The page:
TLOVR algorithm was used to assess virologic response (HIV-1 RNA < 400 and <50 copies/ml). If non-inferiority was established, superiority testing would be performed in the intent-to-treat (ITT) population (DRV/r N = 343 and LPV/r N = 346; all randomized and treated patients). Confirmed virologic responses (<50 copies/ml) at week 48 were compared between DRV/r and LPV/r, using the TLOVR algorithm: if at week 48, the lower limit of the 95% two-sided confidence interval (CI) of the difference between DRV/r and LPV/r was higher than −12%, non-inferiority of DRV/r over LPV/r could be concluded. The predefined delta of −12% was considered appropriate as it was small relative to observed differences between LPV/r and other active regimens in previous studies [7]. A total of 330 patients in each treatment arm were needed to provide adequate statistical power to ascertain whether DRV/r was non-inferior to LPV/r, with a one-sided significance level of α = 0.025 and 90% power to detect any difference. Statistical comparisons were made using a logistic regression model (corrected for stratification factors). A χ2 test was used to compare safety results and efficacy results across baseline HIV-1 RNA and CD4 cell count strata. Viral phenotypic and genotypic assessments were performed by Virco BVBA (Mechelen, Belgium), by means of the Antivirogram and VircoTYPE HIV-1 assays, respectively. For resistance determination, virologic failure was identified using the TLOVR non-virologic failure censored algorithm where the responses at timepoints after discontinuation were not imputed for patients who discontinued due to reasons other than virologic failure (patients who discontinued before week 12 were excluded from the virologic failure determination). Patients with virologic failure were defined as those whose virus was never suppressed to HIV-1 RNA less than 50 copies/ml after at least 24 weeks of treatment or those who achieved that level of response but rebounded (rebound was defined as confirmed on-study HIV-1 RNA at least 50 copies/ml, or last observed HIV-1 RNA at least 50 copies/ml followed by discontinuation).

Patients were asked to complete a modified medication adherence self-report inventory (M-MASRI) questionnaire and report their adherence to treatment over time. Adherence rates were transformed to a binary variable using a 95% cutoff to define adherence [8].

The ITT population was used for the safety analysis. Assessments were performed on the basis of adverse event data (classified according to the Division of AIDS table), clinical laboratory tests (hematology, coagulation testing, biochemistry, hepatitis serology/viremia and urinalysis), cardiovascular variables (vital signs and electrocardiograph), physical examination, and anthropometric measurements. An independent Data and Safety Monitoring Board reviewed the data.

Sparse blood sampling was performed for 335 patients randomized to the DRV/r arm to predict trough concentration for DRV using a population pharmacokinetic model.

Results

Patient disposition and baseline characteristics

Of the 843 patients screened, 689 were randomized and treated (Fig. 1). All DRV/r patients received DRV/r qd. At the primary analysis cutoff timepoint, LPV/r dosing/formulation was as follows: 77% received bid, 15% qd, and 8% received both bid and qd; 15% of patients received soft-gel capsules, 2% tablets and 83% switched from capsules to tablets. The overall discontinuation rate was relatively low in both treatment arms (DRV/r 12%, LPV/r 16%). Most discontinuations were due to adverse events (DRV/r 3%, LPV/r 7%); 2% of LPV/r and less than 1% of DRV/r patients discontinued due to virologic failure.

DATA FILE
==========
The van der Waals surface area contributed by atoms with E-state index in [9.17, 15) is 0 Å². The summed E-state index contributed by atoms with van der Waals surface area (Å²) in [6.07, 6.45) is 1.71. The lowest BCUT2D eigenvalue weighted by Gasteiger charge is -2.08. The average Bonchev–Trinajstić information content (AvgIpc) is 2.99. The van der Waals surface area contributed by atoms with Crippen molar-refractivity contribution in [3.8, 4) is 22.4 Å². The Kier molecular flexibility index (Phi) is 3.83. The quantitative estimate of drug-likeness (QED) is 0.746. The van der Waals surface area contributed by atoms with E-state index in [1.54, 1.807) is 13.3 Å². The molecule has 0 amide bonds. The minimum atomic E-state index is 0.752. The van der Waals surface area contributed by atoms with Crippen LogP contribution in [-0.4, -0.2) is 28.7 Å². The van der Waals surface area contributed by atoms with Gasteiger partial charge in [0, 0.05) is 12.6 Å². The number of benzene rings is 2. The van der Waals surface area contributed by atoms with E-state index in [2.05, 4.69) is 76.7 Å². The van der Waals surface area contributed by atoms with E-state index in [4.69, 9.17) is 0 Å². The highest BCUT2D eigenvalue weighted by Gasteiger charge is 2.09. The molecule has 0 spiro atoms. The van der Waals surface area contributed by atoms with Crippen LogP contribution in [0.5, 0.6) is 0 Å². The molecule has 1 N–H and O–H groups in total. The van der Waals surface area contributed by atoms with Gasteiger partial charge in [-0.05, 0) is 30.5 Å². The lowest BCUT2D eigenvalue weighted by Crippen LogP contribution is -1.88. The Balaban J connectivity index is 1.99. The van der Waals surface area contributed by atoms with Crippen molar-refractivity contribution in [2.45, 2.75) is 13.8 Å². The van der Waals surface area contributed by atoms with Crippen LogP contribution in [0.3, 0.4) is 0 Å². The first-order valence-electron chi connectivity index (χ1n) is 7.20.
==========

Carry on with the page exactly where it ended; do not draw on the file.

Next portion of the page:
Fig. 1
Fig. 1:
Patient disposition (as assessed by the investigator and including patients starting the rollover phase). DRV/r, darunavir/ritonavir; LPV/r, lopinavir/ritonavir.

Baseline characteristics were well balanced between treatment arms, stratification factors and countries (Table 1). The trial included a diverse population where women and non-Caucasians were well represented (30 and 58%, respectively). Consistent with the naive ART status of patients, few patients (9%) had Centers for Disease Control category C HIV infection. At baseline, 34% of patients had at least 100 000 copies/ml and median CD4 count was 225 cells/μl.

Table 1
Table 1:
Baseline demographics and disease characteristics.

Efficacy

At week 48, 84% of DRV/r and 78% of LPV/r patients had a confirmed virologic response of HIV-1 RNA less than 50 copies/ml in the per-protocol population (TLOVR; Fig. 2a). The ITT results were identical to those of the per-protocol population. On the basis of the model, the estimated difference between treatment responses was 5.6% (95% CI, −0.1–11): the lower limit of the 95% CI was greater than -12% (P < 0.001), demonstrating non-inferiority of DRV/r qd as compared with LPV/r. The estimated difference in response for superiority of DRV/r over LPV/r was 5.5% (95% CI, −0.3–11; P = 0.062). The median change from baseline in CD4 cell count (non-completer = failure) at week 48 was similar between the groups: 137 and 141 cells/μl for DRV/r and LPV/r, respectively.

Fig. 2
Fig. 2:
Virologic response (HIV-1 RNA < 50 copies/ml). (a) From baseline to week 48; (b) at week 48 by baseline strata, HIV-1 RNA; (c) at week 48 response by baseline strata, CD4 cell count (per-protocol analysis). DRV/r, darunavir/ritonavir; LPV/r, lopinavir/ritonavir.

Response (HIV-1 RNA < 50 copies/ml) at week 48 was analyzed by baseline stratification factors (Fig. 2b, c). Response rates were similar for DRV/r patients irrespective of baseline HIV-1 RNA. However, in patients with high-baseline HIV-1 RNA (≥100 000 copies/ml), LPV/r response rates were lower, resulting in a statistically significantly higher response rate with DRV/r than with LPV/r (P < 0.05). Although response rates were similar across baseline CD4 cell count strata, higher numeric values were observed in the DRV/r arm compared with LPV/r, particularly in patients with fewer than 200 CD4 cells/μl (Fig. 2c, not statistically significant).

On the basis of the M-MASRI questionnaire, response rates were comparable for DRV/r patients irrespective of self-assessed adherence, whereas they differed for LPV/r.

In non-adherent patients (≤95% adherence), a numerically lower response (<50 copies/ml) at week 48 was seen with LPV/r (77%) as compared with DRV/r (90%) patients (not statistically significant). Response rates in adherent patients were similar in DRV/r and LPV/r patients (94% and 92%, respectively).